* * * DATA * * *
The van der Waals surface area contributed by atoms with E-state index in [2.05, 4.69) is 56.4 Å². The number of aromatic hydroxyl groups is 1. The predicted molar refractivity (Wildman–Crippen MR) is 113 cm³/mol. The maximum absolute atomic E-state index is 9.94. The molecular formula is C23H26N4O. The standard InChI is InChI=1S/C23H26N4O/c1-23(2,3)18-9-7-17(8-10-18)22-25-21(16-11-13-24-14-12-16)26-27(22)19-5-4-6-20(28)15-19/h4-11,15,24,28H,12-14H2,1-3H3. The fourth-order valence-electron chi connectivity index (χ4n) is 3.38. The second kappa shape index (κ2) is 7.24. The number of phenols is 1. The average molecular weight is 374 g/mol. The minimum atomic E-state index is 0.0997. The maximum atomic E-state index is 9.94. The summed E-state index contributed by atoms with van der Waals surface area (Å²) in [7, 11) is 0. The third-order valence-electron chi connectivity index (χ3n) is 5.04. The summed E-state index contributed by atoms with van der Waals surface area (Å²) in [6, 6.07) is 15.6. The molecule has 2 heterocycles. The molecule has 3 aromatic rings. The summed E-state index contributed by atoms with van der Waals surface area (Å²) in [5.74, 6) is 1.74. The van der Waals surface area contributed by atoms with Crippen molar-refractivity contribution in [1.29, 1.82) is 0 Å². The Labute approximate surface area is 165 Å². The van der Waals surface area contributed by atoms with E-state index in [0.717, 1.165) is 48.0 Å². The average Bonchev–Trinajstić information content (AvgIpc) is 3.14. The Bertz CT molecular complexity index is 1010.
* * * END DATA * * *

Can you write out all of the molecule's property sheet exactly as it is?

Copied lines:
The van der Waals surface area contributed by atoms with E-state index in [2.05, 4.69) is 56.4 Å². The number of aromatic hydroxyl groups is 1. The predicted molar refractivity (Wildman–Crippen MR) is 113 cm³/mol. The maximum absolute atomic E-state index is 9.94. The molecular formula is C23H26N4O. The standard InChI is InChI=1S/C23H26N4O/c1-23(2,3)18-9-7-17(8-10-18)22-25-21(16-11-13-24-14-12-16)26-27(22)19-5-4-6-20(28)15-19/h4-11,15,24,28H,12-14H2,1-3H3. The fourth-order valence-electron chi connectivity index (χ4n) is 3.38. The second kappa shape index (κ2) is 7.24. The number of phenols is 1. The average molecular weight is 374 g/mol. The minimum atomic E-state index is 0.0997. The maximum atomic E-state index is 9.94. The summed E-state index contributed by atoms with van der Waals surface area (Å²) in [7, 11) is 0. The third-order valence-electron chi connectivity index (χ3n) is 5.04. The summed E-state index contributed by atoms with van der Waals surface area (Å²) in [6, 6.07) is 15.6. The molecule has 2 heterocycles. The molecule has 3 aromatic rings. The summed E-state index contributed by atoms with van der Waals surface area (Å²) in [5.74, 6) is 1.74. The van der Waals surface area contributed by atoms with Crippen molar-refractivity contribution in [1.29, 1.82) is 0 Å². The Labute approximate surface area is 165 Å². The van der Waals surface area contributed by atoms with E-state index in [0.717, 1.165) is 48.0 Å². The average Bonchev–Trinajstić information content (AvgIpc) is 3.14. The Bertz CT molecular complexity index is 1010.